The median follow-up of all patients participating to the study was 2.5 years (95% CI = 2.2-2.8 years) with 157 events for progression (59%) and 84 events for OS (31.6%). Uncorrected P-values were calculated using Cox regression analysis either adjusted for age at diagnosis only or fully adjusted for age at diagnosis, FIGO stage, tumor grade, tumor histology and residual disease after debulking surgery. Only one variant, rs1799793 (ERCC2 G > A), was significantly correlated with PFI in both cases (p = 0.003, HR = 0.71, 95% CI = 0.57-0.89, p = 0.016, HR = 0.75, 95% CI = 0.60-0.95). In particular, Kaplan-Meier survival analysis revealed a significant advantage in PFI for GG carriers of rs1799793 compared to AA or GA carriers (p = 0.016; Figure 1). Variants rs12762549 (ABCC2 A > G) and rs6104 (SERPINB2 C > G) were significantly associated with PFI in the fully-adjusted model (p = 0.037 and p = 0.040, respectively), but these associations were not statistically significant in model adjusted for age only (p = 0.402 and p = 0.219, respectively). No significant correlations were found for OS.
Figure 1

Kaplan-Meier curve for platinum-free interval correlated with polymorphisms of rs1799793 in ERCC2. Kaplan-Meier survival analysis reveales a significant advantage in PFI for GG cariers of rs1799793 compared to AA or GA carriers (p = 0.016).

None of the observed associations with platinum-free interval survived correction for multiple testing.

Discussion

We correlated paclitaxel- and carboplatin-induced toxicity with genetic variation in genes involved in pharmacokinetics of these chemotherapeutics or DNA repair, and observed various correlations supporting a role for these genes in mediating toxicity and therapy outcome. We observed that several variants correlated either with grade ≥3 anemia or thrombocytopenia, use of CSFs or ESAs, as well as the platinum-free interval (see Table 5 for an overview of all significant associations). These variants are located in genes that play an important role in transport (ABCB1, ABCC2, ABCC1, ABCA1) and hepatic metabolism (CYP3A4) of paclitaxel and base-excision repair of platinum-induced DNA damage (ERCC1, ERCC2), thus confirming a role for these genes in mediating side-effects and efficacy of paclitaxel and carboplatin. Indeed, ATP-binding cassette transporters, which are expressed on the cell-membrane surface, play an important role in the transport of taxanes [39], whereas cytochrome P450 proteins, CYP2C8, CYP3A4 and CYP3A5, catalyze the oxidative metabolism of taxanes. Furthermore, ERCC1 and ERCC2 are subunits of the endonuclease complex that plays an essential role in DNA repair by removing platinum-induced intra-strand cross-links.
Table 5

Overview of all significant correlations per genetic variant

Gene

Variant allele (rs number, nucleotide)

Effect of the variant allele on toxicity or outcome

Corrected p value, adjusted OR, 95% CI

Effect of the polymorphisms according to the literature

ABCB1

rs1128503

c.1236C > T

Increased risk anemia grade 3-4

p = 0.023;

Homozygous mutant allele carriers: decreased doctaxel clearance in 92 patients 9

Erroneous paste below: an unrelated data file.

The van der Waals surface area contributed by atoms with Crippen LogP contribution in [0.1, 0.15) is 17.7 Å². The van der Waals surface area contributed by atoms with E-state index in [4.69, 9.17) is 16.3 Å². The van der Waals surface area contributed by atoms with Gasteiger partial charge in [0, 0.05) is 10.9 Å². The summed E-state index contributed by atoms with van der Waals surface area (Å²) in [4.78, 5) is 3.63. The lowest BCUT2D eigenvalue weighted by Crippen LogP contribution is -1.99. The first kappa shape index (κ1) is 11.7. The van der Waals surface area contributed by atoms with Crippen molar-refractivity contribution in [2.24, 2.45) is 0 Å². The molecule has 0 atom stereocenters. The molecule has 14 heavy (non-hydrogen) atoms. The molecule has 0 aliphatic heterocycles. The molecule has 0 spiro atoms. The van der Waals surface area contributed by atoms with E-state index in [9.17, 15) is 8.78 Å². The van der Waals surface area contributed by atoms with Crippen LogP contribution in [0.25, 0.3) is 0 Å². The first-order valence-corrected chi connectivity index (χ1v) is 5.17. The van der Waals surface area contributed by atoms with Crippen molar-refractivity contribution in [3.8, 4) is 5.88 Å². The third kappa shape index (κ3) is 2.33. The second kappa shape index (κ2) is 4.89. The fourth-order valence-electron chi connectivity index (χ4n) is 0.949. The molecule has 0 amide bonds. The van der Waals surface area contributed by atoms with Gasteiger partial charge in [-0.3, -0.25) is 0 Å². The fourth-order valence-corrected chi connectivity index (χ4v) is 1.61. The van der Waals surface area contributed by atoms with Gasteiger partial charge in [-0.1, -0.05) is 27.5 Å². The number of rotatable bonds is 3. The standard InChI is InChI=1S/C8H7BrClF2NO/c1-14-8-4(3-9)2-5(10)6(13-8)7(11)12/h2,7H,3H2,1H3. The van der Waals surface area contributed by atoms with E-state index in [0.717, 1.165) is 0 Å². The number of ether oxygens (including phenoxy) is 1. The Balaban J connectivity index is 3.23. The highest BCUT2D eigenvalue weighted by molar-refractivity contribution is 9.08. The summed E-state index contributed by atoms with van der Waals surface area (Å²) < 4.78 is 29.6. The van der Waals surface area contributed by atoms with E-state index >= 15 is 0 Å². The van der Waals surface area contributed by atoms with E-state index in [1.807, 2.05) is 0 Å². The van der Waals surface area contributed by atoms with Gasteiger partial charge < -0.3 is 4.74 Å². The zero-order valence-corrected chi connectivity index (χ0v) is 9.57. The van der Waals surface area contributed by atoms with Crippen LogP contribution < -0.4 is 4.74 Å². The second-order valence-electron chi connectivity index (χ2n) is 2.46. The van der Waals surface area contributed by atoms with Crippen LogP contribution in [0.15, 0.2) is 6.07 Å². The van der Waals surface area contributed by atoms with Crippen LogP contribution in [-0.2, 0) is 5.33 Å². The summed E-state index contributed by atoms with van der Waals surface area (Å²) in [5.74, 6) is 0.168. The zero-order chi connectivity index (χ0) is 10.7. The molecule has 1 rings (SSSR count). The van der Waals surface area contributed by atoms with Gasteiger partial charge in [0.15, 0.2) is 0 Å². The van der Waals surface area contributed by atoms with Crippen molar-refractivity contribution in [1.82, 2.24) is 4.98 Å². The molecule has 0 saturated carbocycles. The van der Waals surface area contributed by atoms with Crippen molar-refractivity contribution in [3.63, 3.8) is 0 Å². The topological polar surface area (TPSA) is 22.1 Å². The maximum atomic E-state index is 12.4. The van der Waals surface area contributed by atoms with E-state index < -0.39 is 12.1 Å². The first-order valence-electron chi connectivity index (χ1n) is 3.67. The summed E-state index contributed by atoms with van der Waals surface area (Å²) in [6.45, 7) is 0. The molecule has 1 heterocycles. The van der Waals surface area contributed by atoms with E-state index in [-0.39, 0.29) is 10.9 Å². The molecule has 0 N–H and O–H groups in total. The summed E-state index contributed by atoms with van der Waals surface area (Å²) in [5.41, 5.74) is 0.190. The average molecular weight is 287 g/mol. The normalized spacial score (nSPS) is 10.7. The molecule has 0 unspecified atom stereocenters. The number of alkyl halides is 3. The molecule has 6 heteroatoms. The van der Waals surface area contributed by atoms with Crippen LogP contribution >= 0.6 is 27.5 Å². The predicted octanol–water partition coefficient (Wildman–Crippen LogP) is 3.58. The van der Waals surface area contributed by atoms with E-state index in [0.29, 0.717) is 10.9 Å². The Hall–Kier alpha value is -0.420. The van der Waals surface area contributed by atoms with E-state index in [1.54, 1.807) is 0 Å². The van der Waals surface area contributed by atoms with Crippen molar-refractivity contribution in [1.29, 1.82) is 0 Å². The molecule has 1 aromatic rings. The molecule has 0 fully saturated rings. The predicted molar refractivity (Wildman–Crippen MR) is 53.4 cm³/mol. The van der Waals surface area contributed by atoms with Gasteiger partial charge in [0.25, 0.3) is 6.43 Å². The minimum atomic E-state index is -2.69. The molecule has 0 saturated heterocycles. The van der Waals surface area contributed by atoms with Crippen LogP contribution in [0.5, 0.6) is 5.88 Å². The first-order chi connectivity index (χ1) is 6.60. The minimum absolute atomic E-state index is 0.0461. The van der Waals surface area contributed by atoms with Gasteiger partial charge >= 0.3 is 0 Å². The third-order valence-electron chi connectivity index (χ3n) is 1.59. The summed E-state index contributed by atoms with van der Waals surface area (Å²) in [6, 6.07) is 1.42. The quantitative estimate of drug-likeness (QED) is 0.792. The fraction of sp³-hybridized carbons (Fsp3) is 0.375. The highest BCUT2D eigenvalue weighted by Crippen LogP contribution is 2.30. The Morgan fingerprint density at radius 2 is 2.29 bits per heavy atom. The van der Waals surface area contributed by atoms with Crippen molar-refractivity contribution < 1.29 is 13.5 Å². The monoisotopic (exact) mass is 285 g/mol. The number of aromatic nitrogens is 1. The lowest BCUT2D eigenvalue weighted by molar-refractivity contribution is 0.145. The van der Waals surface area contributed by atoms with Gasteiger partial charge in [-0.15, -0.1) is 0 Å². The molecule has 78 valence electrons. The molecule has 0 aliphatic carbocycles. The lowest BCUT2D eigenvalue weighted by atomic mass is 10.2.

OR 1.71, 1.07 – 2.71

ABCC2

rs12762549

g.101620771C > G

Decreased risk anemia grade 3-4

p = 0.004;

Japanese mutant allele carriers: increased risk for severe neutropenia during treatment with docetaxel in 84 patients19

OR 0.51, 0.33-0.81

rs2073337

c.1668 + 148A > G

Decreased need for colony stimulating factor

p = 0.039;

In vitro evidence: paclitaxel is a substrate of ABCC224

OR 0.60, 0.37-0.98

ABCC1

rs2074087

c.2284-30 G > C

Increased need for erythropoiesis stimulating agent

p = 0.011;

In vitro evidence: resistance to paclitaxel with ABCC1 overexpression23

OR 2.09, 1.18-3.68

ABCA1

rs363717

c.1896 A > G

Increased risk anemia grade 3-4

p = 0.002;

Mutant allele carriers: decreased risk to develop thalidomide related neuropathy grade ≥2 in 1495 patients 36

OR 2.08, 1.32-3.27

CYP3A4

rs4986910

c.1331 T > C

Increased risk thrombocytopenia grade 3-4

p = 0.025;

-

OR 4.99, 1.22-20.31

GSTP1

rs1695

c.313A > G

Decreased need for colony stimulating factor

p = 0.017;

Mutant allele carriers: decreased oxaliplatin-related neuropathy in 90 patients30, decreased docetaxel-induced grade 2 neuropathy in 58 patients31, decreased risk of hematologic toxicity in 118 patients15

OR 0.55, 0.33-0.90

Heterozygous mutant allele carriers compared to homozygous wildtype allele carriers: decreased PFS following cisplatin-gemcitabine in 104 patients 32

ERCC1

rs11615

c.354 T > C

Increased risk anemia grade 3-4

p = 0.031;

Mutant allele carriers: decreased platinum resistance in 60 patients34

OR 1.61, 1.04-2.50

Heterozygous variant allele carriers compared to homozygous wildtype allele carriers: increased risk on severe neutropenia and increased likelihood of overall survival following cisplatin-gemcitabine in 104 patients32

ERCC2

rs1799793

c.934G > A

Decreased need for colony stimulating factor

p = 0.042;

Heterozygous variant allele carriers compared to homozygous wildtype allele carriers: increased severity of neutropenia following cisplatin-cyclophosphamide in 104 patients32

OR 0.63, 0.41-0.98

Decreased platinum free interval

p = 0.016,

HR = 0.75, 0.60-0.95